My cantaloupe started to have the same problem. It wasn’t killing the plants yet, but it was obviously a problem. I discovered a cheap, easy solution. Milk! We added 1/2 cup of milk to a gallon of water, and sprayed it directly on the plant. The next day, I could see an improvement. A week later, it looks like nothing ever happened. I wish we would have tried it on the zucchini.

Simple Living

I have always been very imaginative. My husband laughs at the songs I make up. He says I’m undiscoveredly talented. I’ve always enjoyed amusing myself. This imagination started when I was very young – much to the chagrin of my parents.

When I was in preschool, I had friends that had imaginary friends. Not me. I had imaginary pets. My poor parents were quite shocked when they learned that my imaginary boy dog, Sandy, had puppies. Every night, I would say my prayers, and then I would take out imaginary buckets and feed my imaginary livestock. Most of my livestock looked like a cross between My Little Ponies and Transformers. I was a very good caretaker, until I realized that not only were they invisible, they were completely made up.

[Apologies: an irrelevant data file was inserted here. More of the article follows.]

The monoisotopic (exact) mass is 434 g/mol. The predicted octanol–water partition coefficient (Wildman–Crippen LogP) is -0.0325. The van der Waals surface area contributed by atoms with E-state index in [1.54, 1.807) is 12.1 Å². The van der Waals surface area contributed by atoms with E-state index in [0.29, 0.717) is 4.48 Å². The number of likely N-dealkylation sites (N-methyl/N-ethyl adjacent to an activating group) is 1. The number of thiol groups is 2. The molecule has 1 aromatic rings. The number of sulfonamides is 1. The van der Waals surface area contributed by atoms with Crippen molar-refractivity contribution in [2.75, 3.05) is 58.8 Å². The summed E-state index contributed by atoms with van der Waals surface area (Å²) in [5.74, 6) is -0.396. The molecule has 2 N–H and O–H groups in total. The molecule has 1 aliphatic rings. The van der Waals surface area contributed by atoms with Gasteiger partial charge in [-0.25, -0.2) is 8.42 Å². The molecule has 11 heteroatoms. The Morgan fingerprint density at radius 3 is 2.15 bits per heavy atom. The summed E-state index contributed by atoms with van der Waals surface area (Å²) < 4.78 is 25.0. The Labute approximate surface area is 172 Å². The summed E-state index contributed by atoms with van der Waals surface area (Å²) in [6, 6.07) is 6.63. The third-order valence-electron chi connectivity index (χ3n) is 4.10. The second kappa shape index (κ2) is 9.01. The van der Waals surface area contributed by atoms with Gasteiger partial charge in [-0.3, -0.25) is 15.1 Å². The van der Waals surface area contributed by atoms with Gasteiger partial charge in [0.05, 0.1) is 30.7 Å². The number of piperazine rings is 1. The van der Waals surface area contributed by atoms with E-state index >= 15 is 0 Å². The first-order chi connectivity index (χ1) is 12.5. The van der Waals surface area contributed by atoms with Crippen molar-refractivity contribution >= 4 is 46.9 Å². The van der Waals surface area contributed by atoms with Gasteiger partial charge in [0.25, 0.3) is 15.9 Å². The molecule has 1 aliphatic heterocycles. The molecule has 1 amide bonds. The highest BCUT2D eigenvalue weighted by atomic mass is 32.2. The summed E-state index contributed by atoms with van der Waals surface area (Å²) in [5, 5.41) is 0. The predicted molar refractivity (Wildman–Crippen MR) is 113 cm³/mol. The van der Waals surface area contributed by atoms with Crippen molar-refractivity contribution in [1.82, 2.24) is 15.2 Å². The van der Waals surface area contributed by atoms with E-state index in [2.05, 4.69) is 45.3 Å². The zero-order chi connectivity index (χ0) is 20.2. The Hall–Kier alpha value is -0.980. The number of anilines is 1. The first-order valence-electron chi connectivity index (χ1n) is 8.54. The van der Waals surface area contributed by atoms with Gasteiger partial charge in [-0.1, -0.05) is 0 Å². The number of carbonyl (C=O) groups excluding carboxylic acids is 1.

When I was in middle school, I used to walk and/or ride my bike to and from school every day. I remember that I would film imaginary reality TV shows in my head on the mile and a half journey, featuring myself as the star. I titled my creative shows, “Country Girl.” The theme song was very interesting. I’ll spare you the details, but you can be sure that you are not missing much.

In these reality shows, I would show the viewers how awesome I could walk up a hill, or how fast I could ride my bike. I’d also have heated debates with myself about the proper way to name horses. It would have been a riveting show. It’s a bit of a tragedy that puberty forced me to cancel it.

Now that I am an adult, I miss the days of sitting around and pretending. I miss playing dress up. I miss the simple life I had when I was a child. I used to think that I wanted to move to the country so I could somehow revamp those simplier days; instead of imaginary livestock, I would have real livestock, instead of starring in a made up television show, I would live my own reality show and write about my real adventures.

It’s not true, you know. The country life is not the simple life. In fact, most of the people that used to be farmers moved away from the country because the city is so much simplier. Here, we can sit around and watch TV. We can sleep in. We can buy whatever groceries we need or want at the store. We can be lazy. You can’t really be lazy if you have livestock depending on you in order to survive. You can’t be lazy if you have a vegetable garden that is going to feed your family for a year that needs tending. The country life is not a simple life.